MILAN Nov 15 (Reuters) - Italian carmaker Fiat and its U.S. unit Chrysler expect to sell just over 4.3 million vehicles next year, in line with revised targets announced last month, chief executive Sergio Marchionne said.
In October, Fiat cut its performance targets for the next two years because of languishing sales in austerity-hit Europe. It now expects to sell 4.6 million to 4.8 million vehicles in 2014, not the 6 million it had forecast in 2010, back when Europe seemed ready to recover from the global financial crisis.
"We should be slightly north of 4.3 million, with a minimum of 2.6 million from Chrysler," Marchionne said in an interview with Automotive News on Thursday.
The sharp downturn in Europe has forced Marchionne to focus on bolstering Fiat's operations in Europe instead of buying more shares in Chrysler Group.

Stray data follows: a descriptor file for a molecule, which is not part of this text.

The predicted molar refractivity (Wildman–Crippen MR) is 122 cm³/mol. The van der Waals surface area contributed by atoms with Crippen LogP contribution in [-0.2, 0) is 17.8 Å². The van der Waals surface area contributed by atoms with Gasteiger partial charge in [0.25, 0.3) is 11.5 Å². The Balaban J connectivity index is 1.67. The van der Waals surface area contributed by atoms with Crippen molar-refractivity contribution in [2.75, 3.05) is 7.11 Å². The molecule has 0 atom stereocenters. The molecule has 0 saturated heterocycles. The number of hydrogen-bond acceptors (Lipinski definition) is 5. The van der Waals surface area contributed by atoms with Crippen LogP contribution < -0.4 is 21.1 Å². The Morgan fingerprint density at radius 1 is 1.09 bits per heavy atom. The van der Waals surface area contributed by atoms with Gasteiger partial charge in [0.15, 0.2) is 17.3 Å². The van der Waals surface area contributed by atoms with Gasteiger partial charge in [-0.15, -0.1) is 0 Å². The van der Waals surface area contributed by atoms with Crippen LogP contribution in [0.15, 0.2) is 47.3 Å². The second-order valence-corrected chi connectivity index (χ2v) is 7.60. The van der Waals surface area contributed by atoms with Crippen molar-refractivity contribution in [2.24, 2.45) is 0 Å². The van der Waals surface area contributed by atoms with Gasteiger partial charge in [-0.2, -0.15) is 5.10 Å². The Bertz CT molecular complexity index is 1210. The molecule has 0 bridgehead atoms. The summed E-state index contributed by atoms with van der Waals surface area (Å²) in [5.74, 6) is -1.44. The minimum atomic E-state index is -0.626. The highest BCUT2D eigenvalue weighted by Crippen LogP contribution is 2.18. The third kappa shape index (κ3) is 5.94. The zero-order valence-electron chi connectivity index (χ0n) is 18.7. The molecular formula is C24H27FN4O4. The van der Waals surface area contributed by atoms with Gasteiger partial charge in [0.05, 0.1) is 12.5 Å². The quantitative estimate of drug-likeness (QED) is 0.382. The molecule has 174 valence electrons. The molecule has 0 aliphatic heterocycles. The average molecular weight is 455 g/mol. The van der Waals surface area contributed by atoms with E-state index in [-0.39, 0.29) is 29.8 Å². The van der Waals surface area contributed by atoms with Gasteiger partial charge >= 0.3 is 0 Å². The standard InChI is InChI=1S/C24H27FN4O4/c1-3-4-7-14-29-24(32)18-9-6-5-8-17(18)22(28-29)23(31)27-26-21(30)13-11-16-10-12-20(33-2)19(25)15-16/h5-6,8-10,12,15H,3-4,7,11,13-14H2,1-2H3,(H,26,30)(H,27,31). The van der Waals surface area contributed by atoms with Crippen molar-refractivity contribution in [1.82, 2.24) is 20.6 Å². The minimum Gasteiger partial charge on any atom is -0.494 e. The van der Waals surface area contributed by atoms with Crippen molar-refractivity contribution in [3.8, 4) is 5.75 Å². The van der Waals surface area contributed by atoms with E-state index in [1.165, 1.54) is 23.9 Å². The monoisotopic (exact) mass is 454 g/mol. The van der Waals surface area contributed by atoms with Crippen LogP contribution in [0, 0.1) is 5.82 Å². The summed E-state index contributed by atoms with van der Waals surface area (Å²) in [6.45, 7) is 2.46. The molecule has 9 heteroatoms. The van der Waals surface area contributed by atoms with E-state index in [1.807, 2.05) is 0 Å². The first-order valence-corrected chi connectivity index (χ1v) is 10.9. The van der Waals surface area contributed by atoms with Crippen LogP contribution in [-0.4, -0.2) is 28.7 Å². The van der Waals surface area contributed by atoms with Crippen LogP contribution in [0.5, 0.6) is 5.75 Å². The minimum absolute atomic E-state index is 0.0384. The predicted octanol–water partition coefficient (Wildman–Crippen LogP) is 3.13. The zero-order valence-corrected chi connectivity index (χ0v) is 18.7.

"It is the biggest drain on our resources both in terms of earnings and in terms of commitment going forward," Marchionne said. "So, we need to get this issue under control. It cannot stay the way it is. It is unthinkable."
Fiat has raised its ownership of Chrysler to 58.5 percent, from the 20 percent share it took after the U.S. automaker's 2009 bankruptcy.
Marchionne, who runs both Fiat and Chrysler, plans to merge the two automakers into a single car company by 2014 or 2015.
Asked if the merger was on track for 2014, Marchionne said: "I think it's on track to get it done. It's an inevitable move ... but it is what it is. I think we need to live within the financial constraints that we have today."
Marchionne said he believed that ultimately the Fiat brand would end up being based on the 500 or Panda models.
Asked if the market could expect a larger 500 model to replace its Punto model, Marchionne said "the Punto is in production, but I think ultimately the Fiat brand will end up being 500 or Panda based. Everything else is irrelevant."
Fiat this week said he had appointed Alfredo Altavilla to take charge of the group's loss-making EMEA region, with the task of executing plans to ramp up production of Fiat's new Alfa, Maserati and Jeep models.